So you’re having trouble working out consistently?
I get it.
Life is busy and hectic. You probably wear multiple hats in your life.
Hopefully, one of them is a pirate hat:
If you are having trouble exercising regularly, know that you aren’t alone.
Not being able to work out consistently is one of the top issues facing our clients in Nerd Fitness Coaching. Luckily, there are some tips and tricks that help them, which we’ll share with you right now too.
Here’s what we’ll cover today:
Let’s jump right in!
Step 1: Why You Miss Workouts
As I mention in the video above, it’s okay to stumble – everyone misses a workout now and again.
- Your job might need you to stay late.
- Maybe your spouse can’t pick up the kids today.
- Or perhaps you just lost track of time while playing video games.
These things happen, so don’t freak out whenever you miss a workout.
“Wait, wait, wait Jim! I thought this article was about consistency – then you start off saying it’s OK to miss a workout?”
What I’m saying is to not beat yourself up over it. I’ll see people be so tough on themselves for one missed workout, that it spirals downward and then they’re doing NO workouts.
It’s unnecessary, and it’s not sustainable.
Here’s something I remind my clients: If being tough on yourself helped with workout consistency, it would’ve helped by now.
So first of all, forgive yourself.
Then, I share with them a saying we have here at Nerd Fitness:
“Never Two in a Row.”
As Rebel Leader Steve mentions in the video below, it means aim to not miss two workouts, back to back:
It’s a mantra you’ll hear throughout the Rebellion (our community!).
Here’s the justification: as I mentioned, missing one workout is nbd.
However, two workouts in a row could be the start of a trend. If you’re not careful, after a few missed workouts, you could just stop exercising altogether.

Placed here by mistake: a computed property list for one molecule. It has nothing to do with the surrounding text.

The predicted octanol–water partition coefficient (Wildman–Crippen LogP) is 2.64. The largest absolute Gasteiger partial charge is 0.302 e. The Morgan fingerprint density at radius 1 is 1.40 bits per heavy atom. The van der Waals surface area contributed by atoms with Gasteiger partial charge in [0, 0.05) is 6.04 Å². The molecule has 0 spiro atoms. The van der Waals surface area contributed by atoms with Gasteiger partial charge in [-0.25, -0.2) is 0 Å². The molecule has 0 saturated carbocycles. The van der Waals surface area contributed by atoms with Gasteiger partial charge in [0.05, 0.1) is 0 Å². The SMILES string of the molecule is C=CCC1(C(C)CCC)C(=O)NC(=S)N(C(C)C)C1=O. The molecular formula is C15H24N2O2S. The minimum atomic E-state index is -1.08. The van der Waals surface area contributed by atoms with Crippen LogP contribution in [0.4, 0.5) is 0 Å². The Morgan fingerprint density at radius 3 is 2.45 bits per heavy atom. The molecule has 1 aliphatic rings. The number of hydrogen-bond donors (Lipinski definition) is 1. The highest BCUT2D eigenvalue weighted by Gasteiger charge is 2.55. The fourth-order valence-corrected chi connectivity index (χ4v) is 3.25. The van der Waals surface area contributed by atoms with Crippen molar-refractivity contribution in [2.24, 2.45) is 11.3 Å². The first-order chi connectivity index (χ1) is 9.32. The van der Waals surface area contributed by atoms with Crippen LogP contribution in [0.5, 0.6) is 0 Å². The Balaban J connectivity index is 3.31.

That’s the real danger.
So we aim to not allow the trend to start in the first place.
Takeaway: If you miss a workout, it’s fine. Just try not to miss the next one.
Step 2: Building a Workout Plan
Here’s a great quote from Benjamin Franklin:
If you fail to plan, you are planning to fail.
When it comes to working out consistently, we need to define what “consistently” actually means.
For that, it’s time to build a workout routine.
As Coach Staci mentions in the video above, we want to focus on three key questions when programming our training:
- What type of workout are you doing?
- When do you plan on doing your training?
- Where will this workout take place?
All three questions are important, but we’re going to focus on “when” right now.
Determining “when” you’ll train is easily the most important step for working out consistently.
That’s why I want you to place your workouts in your calendar!
Schedule your workout like it’s the most important meeting of the day!
(A reminder that you ARE important!)
That’s what I have my clients do in our 1-on-1 Coaching Program. It goes a long way to helping them stick to their workout schedule.
So if you plan on training first thing at 8am, have a calendar reminder go off at 7:50am.
It’ll make a difference. I promise.
What days should be workout days?
For that, I have a couple of resources to share with you:
- How to Build Your Own Workout Routine. Our MASSIVE guide will teach you exactly how to create a training schedule, including what exercises to do and when to take rest days. If you want to get your hands dirty by building your own workout, this is the way to do it.
- Nerd Fitness Journey. Our fun habit-building app will tell you exactly when to workout, with video tutorials for every exercise covered. No need to create a plan, just open up the app and check your missions for the day. Plus, you’ll build your very own superhero as you go, which is totally sweet. You can try it out for free right below:
Step 3: Why “All of Nothing” Hurts Workout Consistency
Another one of the best things you can do to improve your workout consistency: have a backup plan.
Let’s say a pipe bursts at your gym, and it’s closed for the next few days.
Does that mean you should stop working out until they resolve their plumbing emergency?
It could be a while…
It just means you’ll have to work out at home, in a nearby playground, or maybe you just focus on long walks for the next few days.
That’s why it’s always good to have a backup for any regular emergency like:
Remember, just because your initial plan falls through, doesn’t mean you have to completely throw in the towel.
Or as I jokingly tell my clients, just because one tire goes flat, doesn’t mean you should slash the other three.
Just do the best you can to get back on the road.
Step 4: The Key to Getting in Regular Exercise
If I have one single piece of advice on how to get in more daily movement, it would be this: do something you enjoy.